- 1961: Avondale Library was rebuilt.
- 1969: The Allman Brothers played at the amphitheater.
- July 16, 1972: A "Jesus Music Festival" organized by Eddie Smith was held at the park's amphitheater.
- August 1972: The New Lyric Theater company staged a season of live drama at the park's newly-rewired amphitheater.
- August 1973 and 1974: Summer programming at Avondale Park was enhanced with the PARKART series, chaired by Darcy Tatum.
- 1989: The Friends of Avondale Park was incorporated as a non-profit
- 2003: The first Art in Avondale Park was held.
- April 20, 2006: The restored Avondale Villa opened.
- 2008: The Birmingham Folk Festival moved to Avondale Park.
- November 19, 2011: The park re-opened after $2.88 million in city-funded renovations
- August 23, 2016: Kevin Sorbo shot scenes from his film Let There Be Light with Dionne Warwick at the park's amphitheater.
- Dalrymple, Dolly (c. 1915) "Dream of Years Realized in Roses Planted in Avondale Park Garden" Birmingham Age-Herald - via Birmingham Public Library Digital Collections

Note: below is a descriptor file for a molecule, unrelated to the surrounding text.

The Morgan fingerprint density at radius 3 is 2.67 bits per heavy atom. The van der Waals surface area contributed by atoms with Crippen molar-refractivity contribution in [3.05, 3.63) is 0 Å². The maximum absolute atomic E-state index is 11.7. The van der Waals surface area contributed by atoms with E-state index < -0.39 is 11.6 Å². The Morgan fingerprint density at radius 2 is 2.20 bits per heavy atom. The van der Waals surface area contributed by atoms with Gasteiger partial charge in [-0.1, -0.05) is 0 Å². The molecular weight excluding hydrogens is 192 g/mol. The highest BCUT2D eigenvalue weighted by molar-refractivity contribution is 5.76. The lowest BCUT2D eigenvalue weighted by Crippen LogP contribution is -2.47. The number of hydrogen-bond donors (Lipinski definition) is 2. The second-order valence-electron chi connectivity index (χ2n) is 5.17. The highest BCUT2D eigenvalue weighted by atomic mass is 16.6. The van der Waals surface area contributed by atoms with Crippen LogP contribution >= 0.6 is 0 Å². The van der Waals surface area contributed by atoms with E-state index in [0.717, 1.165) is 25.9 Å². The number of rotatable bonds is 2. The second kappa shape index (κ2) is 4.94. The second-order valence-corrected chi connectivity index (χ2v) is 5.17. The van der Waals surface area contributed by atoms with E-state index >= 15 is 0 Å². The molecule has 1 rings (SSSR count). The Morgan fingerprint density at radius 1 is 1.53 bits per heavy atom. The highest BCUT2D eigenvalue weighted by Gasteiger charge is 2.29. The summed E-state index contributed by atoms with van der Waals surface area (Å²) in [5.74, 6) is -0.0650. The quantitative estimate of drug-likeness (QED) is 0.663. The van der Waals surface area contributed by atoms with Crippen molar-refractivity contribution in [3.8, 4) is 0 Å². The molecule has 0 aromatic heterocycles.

- Brown, J. Ellis (August 1921) "A City Teaches Chicken Raising". New York, New York: Buttenheim Publishing. The American City. Vol. 25. p. 125
- Apple, Oliver (February 25, 1925) "In Spring, Miss Fancy's Fancy Lightly Turns To Thoughts Of Peanuts" Birmingham Post - via Birmingham Public Library Digital Collections
- "Grocery: Miss Fancy has large appetite" (November 22, 1931) The Birmingham News - via Birmingham Public Library Digital Collections
- Harrelson, Keith (December 1970) "Freaks Live in Birmingham: They Surely Do!" Birmingham magazine. Vol. 10, No. 12, pp. 36-8
- Nix, Charles (November 25, 1971) "Avondale neighborhood feels threatened: Fear of 'hippies' fed rumors of hard drugs, violence." The Birmingham News
- "Avondale Villa to open soon." (February 8, 2006) The Birmingham News
- Haden, Courtney (July 31, 2008) "Friendly folk: Local music lovers get a BFF." Birmingham Weekly
- Thornton, William (July 21, 2009) "Avondale businesses to announce revitalization plan that will start with a $3 million renovation of Avondale Park." The Birmingham News
- Ruisi, Anne (February 23, 2011) "Avondale Park renovation work set to begin." The Birmingham News
- Ruisi, Anne (November 16, 2011) "Avondale Park in Birmingham to officially reopen Saturday" The Birmingham News
- Friends of Avondale Park on Facebook.com